In addition, Vietnamese women were raped; other civilians were clubbed and stabbed. Some victims were mutilated with the signature "C Company" carved into the chest. One soldier would testify later, "I cut their throats, cut off their hands, cut out their tongues, scalped them. I did it. A lot of people were doing it and I just followed. I lost all sense of direction." Only one American was injured - a GI who had shot himself in the foot while clearing his pistol.

    In one incident, a soldier, Robert Maples, refused an order to fire his machine gun on people in a ditch, even when his commanding officer trained his own weapon him. Hugh Thompson, a helicopter pilot had threatened to fire on the American troops in order to rescue Vietnamese women and children from the slaughter. After seeing U.S. troops advancing on a Vietnamese family, he landed his helicopter, called in gunships to rescue the civilians, and ordered his gunner to fire on any American who interfered.

    my first female Viet Cong prisoner to interrogate. She was maybe 14 years old at the oldest. She was captured and allowed to live, which was rare, because she was caught trying to throw a hand grenade at American soldiers, though she denied attempting to do so; typical response from savvy prisoners who knew it couldn't be "proven" after some days had gone by.
    Last edited by Chairman Mao; 27-07-2010 at 05:38 PM.

  6. #6
    loob lor geezer
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    Interesting thread CM. Amidst all the brutality at My Lai its good to know that at least one or two individuals had the courage not to go along with the bloodlust of the mob, even though they put themselves at risk.

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    Thailand Expat jandajoy's Avatar
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    Word's fail but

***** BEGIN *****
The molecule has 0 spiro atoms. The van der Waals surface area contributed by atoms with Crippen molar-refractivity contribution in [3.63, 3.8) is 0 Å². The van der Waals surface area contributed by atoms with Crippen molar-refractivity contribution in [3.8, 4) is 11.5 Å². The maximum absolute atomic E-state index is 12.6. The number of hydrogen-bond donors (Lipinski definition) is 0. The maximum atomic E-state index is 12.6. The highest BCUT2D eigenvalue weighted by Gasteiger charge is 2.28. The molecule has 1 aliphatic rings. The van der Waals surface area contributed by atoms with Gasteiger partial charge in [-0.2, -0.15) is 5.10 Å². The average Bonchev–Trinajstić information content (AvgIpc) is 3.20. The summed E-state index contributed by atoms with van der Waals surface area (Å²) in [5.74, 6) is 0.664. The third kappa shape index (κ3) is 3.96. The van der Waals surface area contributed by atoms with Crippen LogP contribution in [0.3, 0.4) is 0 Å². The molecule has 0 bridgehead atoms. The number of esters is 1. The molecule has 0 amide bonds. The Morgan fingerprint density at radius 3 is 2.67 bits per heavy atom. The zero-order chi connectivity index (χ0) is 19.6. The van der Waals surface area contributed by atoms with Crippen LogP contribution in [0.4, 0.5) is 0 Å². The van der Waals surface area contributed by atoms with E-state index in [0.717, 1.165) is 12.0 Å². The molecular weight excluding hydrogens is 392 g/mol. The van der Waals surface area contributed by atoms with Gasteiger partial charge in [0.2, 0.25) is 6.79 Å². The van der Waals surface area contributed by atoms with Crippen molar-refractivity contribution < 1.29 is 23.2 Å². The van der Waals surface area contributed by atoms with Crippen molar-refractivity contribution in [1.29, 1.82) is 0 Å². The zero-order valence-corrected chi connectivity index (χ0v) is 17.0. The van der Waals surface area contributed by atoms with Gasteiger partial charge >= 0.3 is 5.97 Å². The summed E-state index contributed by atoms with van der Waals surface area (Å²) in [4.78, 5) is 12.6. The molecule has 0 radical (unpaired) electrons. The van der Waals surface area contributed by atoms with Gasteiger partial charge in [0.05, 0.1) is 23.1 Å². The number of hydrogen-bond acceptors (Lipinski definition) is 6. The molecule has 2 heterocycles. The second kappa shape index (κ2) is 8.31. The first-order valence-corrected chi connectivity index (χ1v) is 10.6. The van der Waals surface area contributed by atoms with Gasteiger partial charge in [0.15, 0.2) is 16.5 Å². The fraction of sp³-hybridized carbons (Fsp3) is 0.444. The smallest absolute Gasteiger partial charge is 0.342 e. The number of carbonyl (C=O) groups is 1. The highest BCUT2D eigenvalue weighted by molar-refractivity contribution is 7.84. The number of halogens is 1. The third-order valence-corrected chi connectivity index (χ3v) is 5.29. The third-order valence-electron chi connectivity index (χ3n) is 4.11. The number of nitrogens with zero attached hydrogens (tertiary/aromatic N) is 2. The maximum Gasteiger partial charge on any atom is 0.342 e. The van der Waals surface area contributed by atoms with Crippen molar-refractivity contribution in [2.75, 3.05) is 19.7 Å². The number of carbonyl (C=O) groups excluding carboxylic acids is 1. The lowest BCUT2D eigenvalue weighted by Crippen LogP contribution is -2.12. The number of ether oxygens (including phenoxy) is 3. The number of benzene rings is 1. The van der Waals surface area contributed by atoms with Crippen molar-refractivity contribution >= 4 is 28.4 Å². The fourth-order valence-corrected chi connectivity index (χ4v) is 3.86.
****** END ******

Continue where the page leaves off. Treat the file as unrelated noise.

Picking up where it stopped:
Man's inhumanity to man known no bounds.


    I remember thinking, years ago, that maybe one day we would have learnt our lesson well. That the like of the above would never reoccur.

    How naive was I.

    Probably why I hide away in a remote village and really don't want to have to much first hand involvement with so called "civilisation".

  8. #8
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    Quote Originally Posted by jandajoy View Post
    Word's fail but

    Man's inhumanity to man known no bounds.


    I remember thinking, years ago, that maybe one day we would have learnt our lesson well. That the like of the above would never reoccur.

    How naive was I.

    Probably why I hide away in a remote village and really don't want to have to much first hand involvement with so called "civilisation".
    Right on .......

    Well said .

  9. #9
    Thailand Expat The Master Cool's Avatar
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    Great thread mate. Thanks.

  10. #10
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    wow , these gals fought and risked their lives to ensure themselves a life of misery and slavery under Vietkong rule ! Indeed a great example of outstanding moronity

  11. #11
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    Quote Originally Posted by khang View Post
    Nice pics, CM. But you forgot to mention, they won !!

    Forty years, and still, the west has not learned .......
    They won ? The West did not learn ? Are you sure ? Vietnam is full of people working for two bucks a day to export the garments Western people buy for a pittance right now

  12. #12
    Thailand Expat The Master Cool's Avatar
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    Vietnam is full of people working for two bucks a day
    That's 2 bucks more than 9.6% of Americas work for.

  13. #13
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    what was the name of the documentary?